• Devise helpers that can be used to generate errors or warning messages when there's something wrong with the code. This is very useful and you can write it in your views file.

  • Configuration that you need to add when deploying to Heroku. I'm not going to discuss about it in this book.

  • How to generate copies of Devise views, so that you can customize it later. We will see how it works in Chapter 2, Authenticating Your Application with Devise.

The next step is generating a Devise model. Let's name our Devise model as user. For your information, this model name can be replaced with any name you wish. This name also determines the Devise helper's name. We will see how we use it later in this chapter. To generate the Devise model, you can execute the following command:

$ rails generate devise user

The result of this command can be seen in the following screenshot:

Generate Devise model

Based on the previous screenshot, Devise generates four kinds of files:

  • The first kind is used as a migration file. This file is shown as db/migrate/20130915133401_devise_create_users.rb. Like the other migration files, it is used to generate tables in our database.

  • A model file that is shown as app/models/user.rb.

  • A test file that is shown as test/models/user_test.rb. This file is used to perform testing. We will discuss this topic in Chapter 5, Testing Devise.

  • A fixture file that is shown as test/fixtures/users.yml. This file is used to perform testing. We will discuss this topic in Chapter 5, Testing Devise.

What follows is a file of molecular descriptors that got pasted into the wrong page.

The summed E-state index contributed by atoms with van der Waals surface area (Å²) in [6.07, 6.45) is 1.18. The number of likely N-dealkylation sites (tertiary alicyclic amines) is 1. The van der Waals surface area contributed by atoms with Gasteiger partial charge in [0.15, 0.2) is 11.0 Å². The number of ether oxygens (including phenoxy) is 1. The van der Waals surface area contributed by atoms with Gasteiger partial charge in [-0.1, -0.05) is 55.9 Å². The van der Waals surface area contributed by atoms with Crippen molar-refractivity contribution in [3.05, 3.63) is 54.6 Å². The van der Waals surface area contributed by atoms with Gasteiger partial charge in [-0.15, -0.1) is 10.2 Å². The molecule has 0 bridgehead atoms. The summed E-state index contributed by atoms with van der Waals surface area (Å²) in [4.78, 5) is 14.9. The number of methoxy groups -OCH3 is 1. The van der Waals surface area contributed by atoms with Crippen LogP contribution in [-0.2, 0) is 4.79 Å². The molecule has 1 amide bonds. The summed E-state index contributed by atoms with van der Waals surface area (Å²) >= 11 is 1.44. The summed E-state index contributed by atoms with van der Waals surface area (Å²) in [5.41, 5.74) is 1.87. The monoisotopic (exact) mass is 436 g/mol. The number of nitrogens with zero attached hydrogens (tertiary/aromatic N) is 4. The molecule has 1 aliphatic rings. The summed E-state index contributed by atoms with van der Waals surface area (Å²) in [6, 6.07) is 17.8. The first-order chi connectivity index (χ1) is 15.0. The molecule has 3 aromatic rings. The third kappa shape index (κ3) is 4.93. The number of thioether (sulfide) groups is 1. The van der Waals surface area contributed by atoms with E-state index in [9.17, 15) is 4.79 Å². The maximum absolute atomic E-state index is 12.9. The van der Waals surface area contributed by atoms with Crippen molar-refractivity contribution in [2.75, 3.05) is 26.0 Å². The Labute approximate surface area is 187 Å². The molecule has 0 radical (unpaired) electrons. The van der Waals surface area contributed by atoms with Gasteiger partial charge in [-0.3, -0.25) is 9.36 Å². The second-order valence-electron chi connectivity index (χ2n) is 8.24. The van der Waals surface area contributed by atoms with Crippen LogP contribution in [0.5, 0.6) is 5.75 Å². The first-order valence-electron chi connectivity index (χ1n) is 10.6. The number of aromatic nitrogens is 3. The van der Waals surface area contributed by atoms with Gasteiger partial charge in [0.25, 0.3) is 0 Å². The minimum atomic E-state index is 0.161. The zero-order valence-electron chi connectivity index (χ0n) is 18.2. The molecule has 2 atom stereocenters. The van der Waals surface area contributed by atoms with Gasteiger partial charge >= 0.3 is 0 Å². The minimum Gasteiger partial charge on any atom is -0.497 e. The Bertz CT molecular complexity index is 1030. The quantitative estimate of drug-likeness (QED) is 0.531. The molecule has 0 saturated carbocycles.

The command also modifies the model file to attach the default modules and the route file (routes.rb). Devise modifies the route so the application recognizes some routes generated by Devise. This is the code which is added by Devise to the route file:

devise_for :users

Now, let's open a user model file (user.rb) and you're going to see this code:

class User < ActiveRecord::Base
# Include default devise modules. Others available 
# are:
# :token_authenticatable, :encryptable, 
# :confirmable, :lockable, :timeoutable and 
# :omniauthable
devise :database_authenticatable, :registerable,
:recoverable, :rememberable, :trackable, 
:validatable

end

From the code, we will know that Devise will attach some default modules such as Database Authenticable, Registerable, Recoverable, Rememberable, Trackable, and Validatable. As I wrote earlier in this chapter, I suppose you already knew what the modules are for.